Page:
• Order: occasionally, some people came late to a lecture and the captain was standing there (actually, this might be a military secret of the Finnish army and I think I was said that I cannot share anything that happens in the army, but let’s hope nobody finds out about this blog post, okay?). Anyway, the captain was there waiting patiently (with a strict look in his face) for the latecomers to arrive. After that, the lecture was 10 minutes late and he gave a 2 minute speech about how this cannot happen again or we’ll start training this arrival on time (meaning: from now on, people would come like 1 hour before the actual event if things don’t change). After that, he went on with the lecture.

    I thought this was amazing. Previously, I had seen people coming late to their workplaces (or school) and (1) coming up with all sorts of excuses, (2) driving recklessly when they were late, (3) trying to do too many things (like eat breakfast, make the bed, brush teeth, and shave – while driving) in order to “not to be too late”. Then some boss/teacher either (1) did nothing, (2) tried to mumble something or (3) was one of the latecomer. This captain was just standing there and waiting for people to find their seats in order. No fuss, no stupidities. Strict order. Then he said what would happen if things won’t change (and he sure would have ordered that). I liked that approach.

  • Delegating: when you get an assignment in the army, your superior will tell you what you need to do and then you repeat the task to confirm you’ve got it. That’s a pretty simple thing: (1) first somebody gives you a task, and (2) then you confirm that you got the message. Simple.

    I wonder why there’s probably tons of producers (including the guy who is writing this blog post) who don’t handle this properly always when needed. Some producers actually don’t do either step (telling what to do nor asking people if they know what they need to do), yet they keep wondering why project isn’t going well.

I’m not necessarily a big army fan (pretty neutral attitude towards the army maybe), but I think they’ve done some things pretty well. So well that it’s worth learning from.

I Wonder Why They Try To Motivate People With These…

Some companies seem to try to reward workers by buying some crap to them. I read some article somewhere about saying how employees could play table tennis at the workplace. It was mentioned how motivated the workers will be when they have these sort of fun toys to play around.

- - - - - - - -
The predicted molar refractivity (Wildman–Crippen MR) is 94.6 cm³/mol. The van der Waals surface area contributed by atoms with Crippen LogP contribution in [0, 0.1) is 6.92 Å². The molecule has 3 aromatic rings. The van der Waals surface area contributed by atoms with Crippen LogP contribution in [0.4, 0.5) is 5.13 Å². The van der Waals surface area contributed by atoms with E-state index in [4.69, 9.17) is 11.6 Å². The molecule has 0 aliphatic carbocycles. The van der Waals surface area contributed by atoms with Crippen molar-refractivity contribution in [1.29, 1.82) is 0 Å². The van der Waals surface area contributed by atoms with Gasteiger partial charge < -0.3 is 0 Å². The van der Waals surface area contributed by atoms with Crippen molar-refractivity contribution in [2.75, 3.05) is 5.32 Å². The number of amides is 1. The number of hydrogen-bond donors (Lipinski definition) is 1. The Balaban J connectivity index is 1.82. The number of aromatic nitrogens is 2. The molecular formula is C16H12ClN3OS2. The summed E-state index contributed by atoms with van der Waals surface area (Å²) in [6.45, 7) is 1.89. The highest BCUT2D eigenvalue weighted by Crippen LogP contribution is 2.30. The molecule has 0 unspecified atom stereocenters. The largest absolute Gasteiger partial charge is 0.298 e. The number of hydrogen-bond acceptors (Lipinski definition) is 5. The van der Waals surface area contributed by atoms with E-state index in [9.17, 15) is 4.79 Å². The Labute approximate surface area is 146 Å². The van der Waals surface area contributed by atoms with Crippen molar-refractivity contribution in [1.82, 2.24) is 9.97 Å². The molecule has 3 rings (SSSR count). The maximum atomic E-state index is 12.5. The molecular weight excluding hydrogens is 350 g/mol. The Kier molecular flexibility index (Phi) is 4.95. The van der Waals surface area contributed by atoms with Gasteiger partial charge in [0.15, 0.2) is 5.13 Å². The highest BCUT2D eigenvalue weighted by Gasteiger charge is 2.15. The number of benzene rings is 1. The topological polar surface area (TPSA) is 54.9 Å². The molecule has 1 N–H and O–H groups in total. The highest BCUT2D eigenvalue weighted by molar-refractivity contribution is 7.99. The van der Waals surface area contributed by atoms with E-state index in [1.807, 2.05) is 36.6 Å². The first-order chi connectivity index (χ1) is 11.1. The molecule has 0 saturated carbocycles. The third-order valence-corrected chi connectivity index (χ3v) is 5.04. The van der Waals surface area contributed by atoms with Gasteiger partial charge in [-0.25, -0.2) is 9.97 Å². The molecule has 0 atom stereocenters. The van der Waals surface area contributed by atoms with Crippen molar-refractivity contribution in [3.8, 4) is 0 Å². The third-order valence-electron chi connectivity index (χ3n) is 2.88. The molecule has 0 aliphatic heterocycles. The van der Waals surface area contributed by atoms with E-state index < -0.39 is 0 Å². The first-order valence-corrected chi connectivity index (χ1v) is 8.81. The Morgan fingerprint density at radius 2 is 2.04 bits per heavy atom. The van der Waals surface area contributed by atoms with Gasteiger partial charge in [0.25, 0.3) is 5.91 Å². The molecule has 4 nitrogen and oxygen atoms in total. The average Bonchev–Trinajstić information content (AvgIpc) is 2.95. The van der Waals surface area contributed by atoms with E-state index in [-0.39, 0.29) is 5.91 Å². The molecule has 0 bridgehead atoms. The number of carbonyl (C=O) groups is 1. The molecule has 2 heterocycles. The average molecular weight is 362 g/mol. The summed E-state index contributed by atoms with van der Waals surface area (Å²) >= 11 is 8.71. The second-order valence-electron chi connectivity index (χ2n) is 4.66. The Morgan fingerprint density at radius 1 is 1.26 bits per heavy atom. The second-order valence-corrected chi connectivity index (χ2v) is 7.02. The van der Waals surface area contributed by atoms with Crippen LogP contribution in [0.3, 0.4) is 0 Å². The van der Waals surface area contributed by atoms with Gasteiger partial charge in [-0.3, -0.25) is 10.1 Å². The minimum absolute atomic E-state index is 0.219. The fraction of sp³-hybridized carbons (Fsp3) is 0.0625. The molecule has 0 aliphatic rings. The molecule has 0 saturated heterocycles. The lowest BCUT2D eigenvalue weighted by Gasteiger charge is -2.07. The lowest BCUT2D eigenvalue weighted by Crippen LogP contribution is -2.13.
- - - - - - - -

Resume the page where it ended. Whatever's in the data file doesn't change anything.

I kind of disagree.

To me this sounds like “working feels horrible, so lets ease the pain with something else”. I think the focus should not be on purchasing tennis tables (or whatever stuff). Focus should be making working fun. If you feel great to be able to work and have really interesting tasks, you really don’t need external toys or rewards (they can be nice addition, but not really necessary). The work in itself is so rewarding that you’d hate to stop working. (Money is needed for practical purposes, but if the work is really rewarding, having a big salary isn’t all that important).

The main goal could be to create such environment where people feel privileged to work. Whenever somebody is thinking: “I even get paid to do this which is odd since this really doesn’t feel even work to me!” he is on the right path.

In my pretty humble opinion, I think teams should focus on making the work feel a reward in itself. Buying stuff to reward somebody should come after that.

How To Trick Others To Work More

When I was something like 10-15 years old I spent time picking strawberries. There was some strawberry fields that needed workers and I spent some (darn hard) time picking those berries in some summers. The owner of the fields was one sneaky guy. Here’s how he tricked us to work more (and resent him).

Guarantee huge salary + bonuses right in the beginning…
This guy was saying that we would get we would get X*1.5 bucks per kilogram (in the last summer we actually got only X bucks per kilo, so it sounded like a really good deal – we would get like 50% more than last year). He said that the market is good and encouraged us to work hard (for short time as you’ll see soon).

…and then say that something went wrong, and that bonuses won’t be there…
Few days later the guy came and said: “Please listen to… it looks like I remembered the sum wrong. The actual salary is X per kilo. Hopefully you can understand old man for messing up the figures”. After working hard for several days (getting to the field like 5:00 am) that wasn’t such a pleasant news for us – but what you gonna do. Everybody was grunting but accepted this. After all, it was just spoken words…

…repeat the same trick the next year…
I didn’t encounter this same, but one of the co-workers said that “Well, that wasn’t a surprise – I knew this. He did the same last year, so I’ve used to this. Still, I need the money so I’m here”. Can you believe this? The guy did the same thing the very next year (and I bet he has done it over and over).

…and you can bet your white socks that people will resent you, and somebody will probably sue you at some point